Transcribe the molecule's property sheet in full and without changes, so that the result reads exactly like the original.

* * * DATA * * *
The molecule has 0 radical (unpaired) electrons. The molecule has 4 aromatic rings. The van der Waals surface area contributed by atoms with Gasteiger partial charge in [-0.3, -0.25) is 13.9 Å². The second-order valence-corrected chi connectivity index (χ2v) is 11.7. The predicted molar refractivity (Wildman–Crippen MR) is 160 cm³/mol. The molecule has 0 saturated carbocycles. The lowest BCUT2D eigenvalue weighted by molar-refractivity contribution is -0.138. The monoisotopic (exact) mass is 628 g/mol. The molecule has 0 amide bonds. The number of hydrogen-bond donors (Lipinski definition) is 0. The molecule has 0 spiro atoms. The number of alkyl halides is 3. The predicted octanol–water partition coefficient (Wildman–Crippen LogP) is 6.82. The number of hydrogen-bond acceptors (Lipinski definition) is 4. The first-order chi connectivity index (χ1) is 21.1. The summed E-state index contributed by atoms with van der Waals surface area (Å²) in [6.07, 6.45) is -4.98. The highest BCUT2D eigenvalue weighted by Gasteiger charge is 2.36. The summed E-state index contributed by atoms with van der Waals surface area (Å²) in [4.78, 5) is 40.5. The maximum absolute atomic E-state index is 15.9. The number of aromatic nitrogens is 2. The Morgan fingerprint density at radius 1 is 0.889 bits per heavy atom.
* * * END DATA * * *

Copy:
The molecule has 0 radical (unpaired) electrons. The molecule has 4 aromatic rings. The van der Waals surface area contributed by atoms with Gasteiger partial charge in [-0.3, -0.25) is 13.9 Å². The second-order valence-corrected chi connectivity index (χ2v) is 11.7. The predicted molar refractivity (Wildman–Crippen MR) is 160 cm³/mol. The molecule has 0 saturated carbocycles. The lowest BCUT2D eigenvalue weighted by molar-refractivity contribution is -0.138. The monoisotopic (exact) mass is 628 g/mol. The molecule has 0 amide bonds. The number of hydrogen-bond donors (Lipinski definition) is 0. The molecule has 0 spiro atoms. The number of alkyl halides is 3. The predicted octanol–water partition coefficient (Wildman–Crippen LogP) is 6.82. The number of hydrogen-bond acceptors (Lipinski definition) is 4. The first-order chi connectivity index (χ1) is 21.1. The summed E-state index contributed by atoms with van der Waals surface area (Å²) in [6.07, 6.45) is -4.98. The highest BCUT2D eigenvalue weighted by Gasteiger charge is 2.36. The summed E-state index contributed by atoms with van der Waals surface area (Å²) in [4.78, 5) is 40.5. The maximum absolute atomic E-state index is 15.9. The number of aromatic nitrogens is 2. The Morgan fingerprint density at radius 1 is 0.889 bits per heavy atom.